This billboard advertisement near Nelson is in violation of the Canadian Code of Advertising Standards. But the organization that made the ruling says it can’t remove the ad. Photo: Tyler Harper

This billboard advertisement near Nelson is in violation of the Canadian Code of Advertising Standards. But the organization that made the ruling says it can’t remove the ad. Photo: Tyler Harper

COVID vaccine billboard outside Nelson ruled as ‘misleading’ but won’t have to come down

The ad violates the Canadian Code of Advertising Standards

A billboard advertisement just outside Nelson’s city limits that questions COVID-19 vaccines and mandates has been ruled to be in contravention of Canadian ad standards.

The billboard, which shows two children and advertises the website for Vaccine Choice Canada, was paid for by Kootenay Freedom, a West Kootenay-based group that describes itself as supporting “medical freedom, vaccine choice, informed consent, privacy rights, unbiased journalism, transparent science, free speech, democracy and the opening of the economy.”

A complaint about the ad’s content was lodged last August with Ad Standards, which administers the Canadian Code of Advertising Standards.

In a Dec. 7 decision, Ad Standards found the image “plays upon fears to mislead consumers,” “made inaccurate and otherwise misleading claims,” and “displayed a disregard for safety by encouraging unsafe or dangerous practices through discouraging vaccinations, recognized as an important and necessary pandemic public health measure.”

By doing so, the ad contravenes three clauses of the advertising code.

Matt Wynne, the Nelson resident who made the initial complaint about the billboard, said he was pleased with the ruling’s outcome but remains concerned by its influence over people who are hesitant to receive a vaccine.

“I think it’s important that we live in a free society,” said Wynne. “It’s great for people to get freedom of choice about whether to get vaccinated or not. But those choices need to be made with factual information and not be influenced by manipulation. And that billboard is manipulative.”

In an email to the Nelson Star, Kootenay Freedom’s Kevin Shaw said he views the ad in two parts.

On the right-hand side, it encourages questioning of safety mandates because “these measures are inarguably having a detrimental effect on our children.” The other side, Shaw said, “encourages its viewers to familiarize themselves with the dangers associated with the COVID-19 vaccines.”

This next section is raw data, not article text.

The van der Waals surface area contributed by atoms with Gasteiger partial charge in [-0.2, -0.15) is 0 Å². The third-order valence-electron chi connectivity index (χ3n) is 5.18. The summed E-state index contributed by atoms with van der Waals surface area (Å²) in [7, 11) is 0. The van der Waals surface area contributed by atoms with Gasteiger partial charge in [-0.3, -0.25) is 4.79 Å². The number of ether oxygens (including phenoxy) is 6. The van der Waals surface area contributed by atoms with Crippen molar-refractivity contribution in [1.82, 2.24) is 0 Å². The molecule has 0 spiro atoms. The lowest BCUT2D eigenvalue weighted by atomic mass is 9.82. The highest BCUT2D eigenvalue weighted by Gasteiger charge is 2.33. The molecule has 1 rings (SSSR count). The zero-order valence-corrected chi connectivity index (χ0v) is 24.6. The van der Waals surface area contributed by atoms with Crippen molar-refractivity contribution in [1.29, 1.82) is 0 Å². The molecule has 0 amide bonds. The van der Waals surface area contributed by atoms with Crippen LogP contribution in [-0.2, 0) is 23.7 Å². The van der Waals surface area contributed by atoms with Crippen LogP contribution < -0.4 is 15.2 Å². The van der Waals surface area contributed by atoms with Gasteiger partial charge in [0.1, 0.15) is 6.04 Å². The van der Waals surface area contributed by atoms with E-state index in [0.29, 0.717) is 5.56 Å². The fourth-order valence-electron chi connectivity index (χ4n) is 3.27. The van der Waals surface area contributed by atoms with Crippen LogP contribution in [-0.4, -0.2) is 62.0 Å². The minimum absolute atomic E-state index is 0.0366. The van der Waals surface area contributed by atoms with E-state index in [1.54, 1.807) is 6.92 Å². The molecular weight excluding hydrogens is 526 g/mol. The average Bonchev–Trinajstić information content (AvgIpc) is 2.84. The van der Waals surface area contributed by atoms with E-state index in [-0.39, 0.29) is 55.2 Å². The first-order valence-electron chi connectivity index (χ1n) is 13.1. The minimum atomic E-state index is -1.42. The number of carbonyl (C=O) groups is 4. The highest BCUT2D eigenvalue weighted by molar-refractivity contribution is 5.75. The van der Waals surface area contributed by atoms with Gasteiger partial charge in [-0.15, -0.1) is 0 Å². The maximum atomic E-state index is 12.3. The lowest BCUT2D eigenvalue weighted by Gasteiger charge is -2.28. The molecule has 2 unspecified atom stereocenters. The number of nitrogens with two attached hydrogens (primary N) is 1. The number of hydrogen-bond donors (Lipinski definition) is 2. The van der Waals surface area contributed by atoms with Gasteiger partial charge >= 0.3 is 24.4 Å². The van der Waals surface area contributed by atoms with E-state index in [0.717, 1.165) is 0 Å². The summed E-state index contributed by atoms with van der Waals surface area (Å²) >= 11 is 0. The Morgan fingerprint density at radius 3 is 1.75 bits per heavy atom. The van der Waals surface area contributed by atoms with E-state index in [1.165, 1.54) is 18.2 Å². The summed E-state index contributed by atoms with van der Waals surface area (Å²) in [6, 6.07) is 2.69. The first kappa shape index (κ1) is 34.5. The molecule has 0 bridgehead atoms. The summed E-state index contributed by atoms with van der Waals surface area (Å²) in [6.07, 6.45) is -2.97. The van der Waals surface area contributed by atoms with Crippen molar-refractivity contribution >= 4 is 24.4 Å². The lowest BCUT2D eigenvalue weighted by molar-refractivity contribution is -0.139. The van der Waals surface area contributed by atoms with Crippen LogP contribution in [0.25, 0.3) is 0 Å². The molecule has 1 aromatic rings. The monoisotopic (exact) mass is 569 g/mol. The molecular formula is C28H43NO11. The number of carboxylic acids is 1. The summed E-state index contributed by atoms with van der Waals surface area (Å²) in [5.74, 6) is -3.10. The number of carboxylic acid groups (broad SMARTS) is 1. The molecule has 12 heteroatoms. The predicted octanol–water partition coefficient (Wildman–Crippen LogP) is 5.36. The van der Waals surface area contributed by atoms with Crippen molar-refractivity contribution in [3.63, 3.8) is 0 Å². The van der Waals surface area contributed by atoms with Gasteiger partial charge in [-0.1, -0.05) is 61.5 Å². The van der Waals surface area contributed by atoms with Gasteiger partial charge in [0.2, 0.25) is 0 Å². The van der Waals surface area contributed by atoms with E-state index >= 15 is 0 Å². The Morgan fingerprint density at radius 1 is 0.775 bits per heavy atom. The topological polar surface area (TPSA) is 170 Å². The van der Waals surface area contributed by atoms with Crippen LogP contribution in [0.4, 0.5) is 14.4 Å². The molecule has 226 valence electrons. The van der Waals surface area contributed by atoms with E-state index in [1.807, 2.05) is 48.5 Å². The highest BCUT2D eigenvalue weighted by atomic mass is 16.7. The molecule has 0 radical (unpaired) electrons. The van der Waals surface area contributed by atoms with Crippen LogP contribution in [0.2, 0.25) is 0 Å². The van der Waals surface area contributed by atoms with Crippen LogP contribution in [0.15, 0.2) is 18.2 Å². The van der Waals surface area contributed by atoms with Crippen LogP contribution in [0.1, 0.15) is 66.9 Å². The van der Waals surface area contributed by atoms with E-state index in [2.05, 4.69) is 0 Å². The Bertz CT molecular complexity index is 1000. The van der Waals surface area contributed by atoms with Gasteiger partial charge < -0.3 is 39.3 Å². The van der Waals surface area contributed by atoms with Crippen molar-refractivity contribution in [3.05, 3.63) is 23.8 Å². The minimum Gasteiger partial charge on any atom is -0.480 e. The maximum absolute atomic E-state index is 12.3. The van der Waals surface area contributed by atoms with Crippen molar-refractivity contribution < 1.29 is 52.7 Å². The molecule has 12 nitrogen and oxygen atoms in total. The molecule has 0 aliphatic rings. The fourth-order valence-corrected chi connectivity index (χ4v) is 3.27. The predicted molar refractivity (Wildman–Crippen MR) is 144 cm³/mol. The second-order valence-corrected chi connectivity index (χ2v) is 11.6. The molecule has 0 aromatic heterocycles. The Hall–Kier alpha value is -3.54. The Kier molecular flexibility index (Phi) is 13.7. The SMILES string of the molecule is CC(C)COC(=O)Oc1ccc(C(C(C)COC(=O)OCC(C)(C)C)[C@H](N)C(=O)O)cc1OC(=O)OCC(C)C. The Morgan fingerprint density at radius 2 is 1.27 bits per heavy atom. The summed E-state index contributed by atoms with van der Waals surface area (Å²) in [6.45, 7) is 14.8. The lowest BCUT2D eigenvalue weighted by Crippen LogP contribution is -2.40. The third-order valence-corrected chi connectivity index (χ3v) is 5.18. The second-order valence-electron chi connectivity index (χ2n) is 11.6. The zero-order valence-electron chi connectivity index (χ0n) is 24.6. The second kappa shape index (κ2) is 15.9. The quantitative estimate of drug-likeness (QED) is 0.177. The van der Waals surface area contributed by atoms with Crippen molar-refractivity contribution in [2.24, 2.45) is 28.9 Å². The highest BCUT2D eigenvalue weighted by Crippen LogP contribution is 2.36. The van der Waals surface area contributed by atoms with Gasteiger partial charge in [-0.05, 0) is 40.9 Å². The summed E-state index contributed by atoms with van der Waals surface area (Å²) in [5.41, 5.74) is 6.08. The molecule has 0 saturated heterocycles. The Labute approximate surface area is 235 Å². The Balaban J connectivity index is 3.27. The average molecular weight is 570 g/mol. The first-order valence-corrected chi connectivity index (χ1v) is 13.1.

“The Ad Council seems to be saying that the degree of danger must be proved to them to their satisfaction as if they are some sort of arbiter of truth,” added Shaw.

“I reject the notion that this Ad Council is in any way qualified to make a judgement such as this, or even that it is their role to do so.”

Health Canada’s National Advisory Committee on Immunization recommends that children ages five to 11 receive Pfizer’s vaccine.

Despite the ruling, there is nothing preventing the billboard ad from staying put.

Ad Standards can’t compel Kootenay Freedom to change or take down the ad, and is limited to releasing the reasons for its decision on its website. That ruling also cites Vaccine Choice Canada, not Kootenay Freedom, as the advertiser.

Vaccine Choice Canada did not reply to requests for comment.

Wynne said he believes the ad is an embarrassment for the city, and contributes to misinformation about the pandemic.

Seventy-eight per cent of people in the Nelson local health area ages 12 and older have received at least two vaccine doses as of Jan. 25, according to the B.C. Centre for Disease Control. Only 36 per cent of children ages five to 11, however, have had their first dose.

A crowd of hundreds, meanwhile, protested vaccine mandates in downtown Nelson on Saturday.

“It’s very easy for things that look legitimate to get out there and really confuse people,” said Wynne. “I think it seems like there’s a lot of that happening in our community for one reason or another, and it’s worrying.”

READ MORE:

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@tyler_harper | tyler.harper@nelsonstar.com

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